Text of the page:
Dissemination of trial results to participants in Phase III pragmatic clinical trials: an audit of trial investigators intentions

Katie Gillies* (Corresponding Author), Mohammad Raza, Hanne Bruhn

*Corresponding author for this work

Research output: Contribution to journalArticlepeer-review

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To determine the proportion of Phase III clinical trials given a favourable opinion by a research ethics committee in the UK that provided trial results to those who participated.

Audit of records.

Phase III clinical trials registered on the UK’s research permissions system (Integrated Research Application System) between the 1 January 2012 to 31 December 2017.

Main outcome measures
Proportion of trial investigators that intended to provide results to trial participants compared against what trials reported to ethics committees at the end of study.

Out of 1404 Phase III trials, 87.7% (n=1231) trials stated they intended to disseminate results to participants while 12.3% (n=173) trials stated they would not. Out of these 1231 trials, 18.8% (n=231) trials intended to actively communicate trial results or a means of accessing results to their participants, a further 80.5% (n=991) reported passive intention to disseminate and for the remainder (n=9) the process was unclear. Of the 370 End of Study reports (30% of all included studies) that could be accessed 10 (2.7%) explicitly mentioned activities related to dissemination of findings to participants with the majority (74.9%) having no mention and a further 22.4% of reports not being accessible. Of the 10 which did report dissemination of results to participants the majority (n=6) were through a lay summary or letter.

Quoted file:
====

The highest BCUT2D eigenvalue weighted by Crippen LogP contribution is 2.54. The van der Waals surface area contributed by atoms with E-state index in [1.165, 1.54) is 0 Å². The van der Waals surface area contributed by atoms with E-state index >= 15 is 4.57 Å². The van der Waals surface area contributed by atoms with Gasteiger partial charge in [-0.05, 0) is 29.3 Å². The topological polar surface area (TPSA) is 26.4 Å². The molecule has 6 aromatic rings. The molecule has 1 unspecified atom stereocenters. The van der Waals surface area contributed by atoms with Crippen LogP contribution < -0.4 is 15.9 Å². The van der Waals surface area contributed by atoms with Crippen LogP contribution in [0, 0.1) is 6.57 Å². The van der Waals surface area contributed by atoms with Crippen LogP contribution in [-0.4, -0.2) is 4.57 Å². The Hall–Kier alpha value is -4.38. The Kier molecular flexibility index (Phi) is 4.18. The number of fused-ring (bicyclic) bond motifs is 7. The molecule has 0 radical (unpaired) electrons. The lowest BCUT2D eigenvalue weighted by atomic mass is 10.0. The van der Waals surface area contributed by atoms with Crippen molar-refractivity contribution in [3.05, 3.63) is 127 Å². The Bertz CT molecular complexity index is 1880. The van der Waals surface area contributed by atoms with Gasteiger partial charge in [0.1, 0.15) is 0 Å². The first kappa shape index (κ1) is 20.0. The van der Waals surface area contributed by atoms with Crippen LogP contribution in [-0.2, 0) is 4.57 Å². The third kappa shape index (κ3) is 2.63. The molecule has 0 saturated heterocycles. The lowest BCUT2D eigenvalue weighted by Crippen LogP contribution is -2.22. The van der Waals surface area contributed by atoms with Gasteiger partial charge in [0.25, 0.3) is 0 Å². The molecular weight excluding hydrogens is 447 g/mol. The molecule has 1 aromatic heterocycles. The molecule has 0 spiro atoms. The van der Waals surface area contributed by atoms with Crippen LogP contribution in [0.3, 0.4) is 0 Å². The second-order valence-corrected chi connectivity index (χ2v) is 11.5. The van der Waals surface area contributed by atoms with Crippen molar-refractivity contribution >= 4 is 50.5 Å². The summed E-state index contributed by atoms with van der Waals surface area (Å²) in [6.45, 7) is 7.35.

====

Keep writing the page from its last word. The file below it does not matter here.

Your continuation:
Reported intention to disseminate results to trial participants among trial investigators is high, however, reporting of feedback methods is lacking. In addition, mechanisms to ensure intentions to disseminate trial results are translated into actual behaviour need to be put in place to ensure those who participate in trials have the opportunity to find out about the results.
Original languageEnglish
Article numbere035730
Number of pages8
JournalBMJ Open
Issue number1
Early online date2 Feb 2020
Publication statusPublished - 2020

Bibliographical note


We thank Bill Davidson (former joint Head of Policy for the Health Research Authority (HRA)) and colleagues at the HRA for enabling access to IRAS data, providing access to HARP and commenting on progress and initial results of the study (specifically, Juliet Tizzard and Jim Elliott). Thanks also to Graeme Maclennan for analysis advice and all members of the RECAP study team (Marion Campbell, Vikki Entwistle, Rosemary Humphreys, Sandra Jayacodi and Peter Knapp).
Funding HB was funded by the Academy of Medical Sciences (SBF002\1014) and KG was funded by the Medical Research Council (MR/L01193X/1). MZR was unfunded and conducted this work as part of a Masters in Public Health degree.


  • clinical audit
  • clinical trials
  • medical ethics


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